All roads lead to Rhythms of the World

With all roads leading to Hitchin this weekend, the wait is almost over for this year’s Rhythms of the World festival.

Hundreds of musicians are making their way across the globe (and from nearer to home) to turn the ancient grounds of The Priory into a massive two-day celebration of music of all kinds.

From Gambian trance to Birmingham bhangra; pioneering punks to hip-hop; indie-rock to beat box, as well as jazz, blues, reggae, Latin, Cuban, folk, classical, gospel, dubstep, jive and rockabilly – there is truly something for everyone across the seven stages.

Among the many highlights are MOJO magazine 2011 world music album of the year award winners Juju – mixing up traditional West African instruments with jazz (Main Stage, Sat 8.15pm), Mercury Music Prize winning poetic and powerful rapper Speech Debelle (Main Stage, Sun 6.30pm), as well a Mercury nominees – inventive indie rockers The Young Knives. And see Bellatrix - the global girl beatbox champ in The Boxettes (Main Stage, Sat 3.45pm)

For all those punks old and new out there The Damned headline the Nettlebed Stage on Saturday (8.30pm), and catch an impassioned blast at the Nettlebed from Britpop’s Inspiral Carpet Tom Hingley beforehand from 5pm. For reggae fans the mighty Nirvana-inspired Little Roy replaces Police and Thieves star Junior Murvin (who broke his leg) on the Main Stage on Sunday (7.45pm) while former account turned music legend DJ Derek is unmissable uplifting fun on Sunday (5pm) on The Priory Park Stage.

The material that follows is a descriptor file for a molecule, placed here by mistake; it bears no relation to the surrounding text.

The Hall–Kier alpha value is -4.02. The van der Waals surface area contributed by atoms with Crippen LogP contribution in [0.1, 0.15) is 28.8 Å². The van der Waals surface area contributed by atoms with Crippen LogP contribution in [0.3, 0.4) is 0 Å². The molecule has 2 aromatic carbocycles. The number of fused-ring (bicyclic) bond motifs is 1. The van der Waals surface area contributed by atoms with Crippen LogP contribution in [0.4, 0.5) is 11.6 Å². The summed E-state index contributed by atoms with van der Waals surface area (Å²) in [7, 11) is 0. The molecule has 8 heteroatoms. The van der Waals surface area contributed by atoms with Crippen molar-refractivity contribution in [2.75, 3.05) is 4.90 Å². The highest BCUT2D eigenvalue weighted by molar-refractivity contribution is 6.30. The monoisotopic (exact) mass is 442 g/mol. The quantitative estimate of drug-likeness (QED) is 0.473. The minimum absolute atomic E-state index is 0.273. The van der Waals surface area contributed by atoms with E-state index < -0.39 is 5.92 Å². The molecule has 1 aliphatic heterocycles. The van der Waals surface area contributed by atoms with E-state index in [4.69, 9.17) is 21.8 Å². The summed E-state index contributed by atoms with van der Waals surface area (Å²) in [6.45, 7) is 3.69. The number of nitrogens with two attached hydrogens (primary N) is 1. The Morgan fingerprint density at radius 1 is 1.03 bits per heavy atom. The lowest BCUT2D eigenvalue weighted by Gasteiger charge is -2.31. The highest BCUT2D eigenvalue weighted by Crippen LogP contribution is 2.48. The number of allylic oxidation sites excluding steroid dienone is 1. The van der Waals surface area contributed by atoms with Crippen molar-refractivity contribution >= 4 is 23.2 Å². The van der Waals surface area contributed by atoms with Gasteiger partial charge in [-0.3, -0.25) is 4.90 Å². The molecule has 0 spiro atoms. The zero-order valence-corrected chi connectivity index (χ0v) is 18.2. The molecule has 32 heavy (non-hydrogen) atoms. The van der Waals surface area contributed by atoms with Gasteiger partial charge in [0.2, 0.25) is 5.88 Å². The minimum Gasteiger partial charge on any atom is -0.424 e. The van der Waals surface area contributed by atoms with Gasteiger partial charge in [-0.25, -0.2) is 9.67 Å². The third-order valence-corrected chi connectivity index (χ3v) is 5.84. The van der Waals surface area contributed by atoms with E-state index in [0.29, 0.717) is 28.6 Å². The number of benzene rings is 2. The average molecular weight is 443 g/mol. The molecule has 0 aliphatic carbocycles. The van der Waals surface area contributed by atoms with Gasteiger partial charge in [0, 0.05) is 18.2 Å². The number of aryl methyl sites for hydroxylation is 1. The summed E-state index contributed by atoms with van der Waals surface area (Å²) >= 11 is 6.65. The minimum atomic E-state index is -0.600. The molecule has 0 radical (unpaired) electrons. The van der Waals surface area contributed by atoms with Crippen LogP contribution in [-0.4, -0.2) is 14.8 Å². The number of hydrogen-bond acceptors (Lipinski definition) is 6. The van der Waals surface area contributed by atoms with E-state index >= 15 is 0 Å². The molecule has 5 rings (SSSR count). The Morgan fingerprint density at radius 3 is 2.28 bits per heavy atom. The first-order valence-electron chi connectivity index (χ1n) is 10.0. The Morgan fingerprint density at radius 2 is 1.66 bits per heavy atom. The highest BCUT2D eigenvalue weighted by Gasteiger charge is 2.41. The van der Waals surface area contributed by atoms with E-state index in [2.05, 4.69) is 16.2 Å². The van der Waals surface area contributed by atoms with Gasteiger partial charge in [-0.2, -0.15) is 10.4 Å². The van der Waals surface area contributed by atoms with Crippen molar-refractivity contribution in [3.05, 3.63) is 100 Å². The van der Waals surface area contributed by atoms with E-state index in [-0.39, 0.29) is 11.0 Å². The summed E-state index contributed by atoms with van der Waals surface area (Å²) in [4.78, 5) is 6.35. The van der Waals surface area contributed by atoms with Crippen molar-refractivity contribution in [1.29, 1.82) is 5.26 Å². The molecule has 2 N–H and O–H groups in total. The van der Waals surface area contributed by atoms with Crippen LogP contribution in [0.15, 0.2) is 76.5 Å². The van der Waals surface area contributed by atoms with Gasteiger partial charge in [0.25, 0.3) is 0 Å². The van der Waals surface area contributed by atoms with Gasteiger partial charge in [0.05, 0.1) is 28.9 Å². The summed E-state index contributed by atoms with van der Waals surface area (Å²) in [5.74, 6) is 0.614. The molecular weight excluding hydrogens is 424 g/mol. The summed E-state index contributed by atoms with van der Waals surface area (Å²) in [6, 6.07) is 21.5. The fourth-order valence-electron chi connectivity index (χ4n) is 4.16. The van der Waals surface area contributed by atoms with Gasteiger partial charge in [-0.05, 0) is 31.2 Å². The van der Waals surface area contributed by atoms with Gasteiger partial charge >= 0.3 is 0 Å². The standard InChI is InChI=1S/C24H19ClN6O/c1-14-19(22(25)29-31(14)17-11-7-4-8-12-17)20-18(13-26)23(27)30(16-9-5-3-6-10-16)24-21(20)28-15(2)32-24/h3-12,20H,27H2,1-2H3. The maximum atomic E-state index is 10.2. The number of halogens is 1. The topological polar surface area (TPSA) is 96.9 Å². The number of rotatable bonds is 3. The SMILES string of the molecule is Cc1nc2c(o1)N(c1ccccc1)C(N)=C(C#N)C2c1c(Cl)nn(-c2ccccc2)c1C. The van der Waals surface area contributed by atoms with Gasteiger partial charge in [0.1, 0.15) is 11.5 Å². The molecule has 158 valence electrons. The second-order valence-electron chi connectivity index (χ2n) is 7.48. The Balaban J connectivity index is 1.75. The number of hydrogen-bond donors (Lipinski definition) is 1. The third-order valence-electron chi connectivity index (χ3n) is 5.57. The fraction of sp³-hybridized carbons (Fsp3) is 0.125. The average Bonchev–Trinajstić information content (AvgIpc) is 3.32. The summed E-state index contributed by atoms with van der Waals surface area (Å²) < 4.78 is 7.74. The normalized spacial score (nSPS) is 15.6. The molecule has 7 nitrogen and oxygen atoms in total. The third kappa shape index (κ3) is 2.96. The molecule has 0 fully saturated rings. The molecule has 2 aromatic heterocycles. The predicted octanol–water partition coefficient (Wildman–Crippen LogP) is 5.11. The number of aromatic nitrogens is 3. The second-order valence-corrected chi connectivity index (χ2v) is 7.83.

There really is no other festival like it in the UK - it’s completely voluntarily run and therefore only costs a tenner – so if you see someone helping out give them a hug or at least a big smile.

Advance tickets at �10 per day for adults and �5 for youths (six to 17) are still available online at, and at Harvest Moon, Merryfield’s Newsagent, Hitchin Initiative, Club85 and The Victoria in Hitchin, David’s Music in Letchworth and Coda Music in Stevenage Old Town.

Most Read

For festival director Steve Smither’s view on what he is looking forward to seeing and hearing at the festival, go to page 45 in this week’s Comet.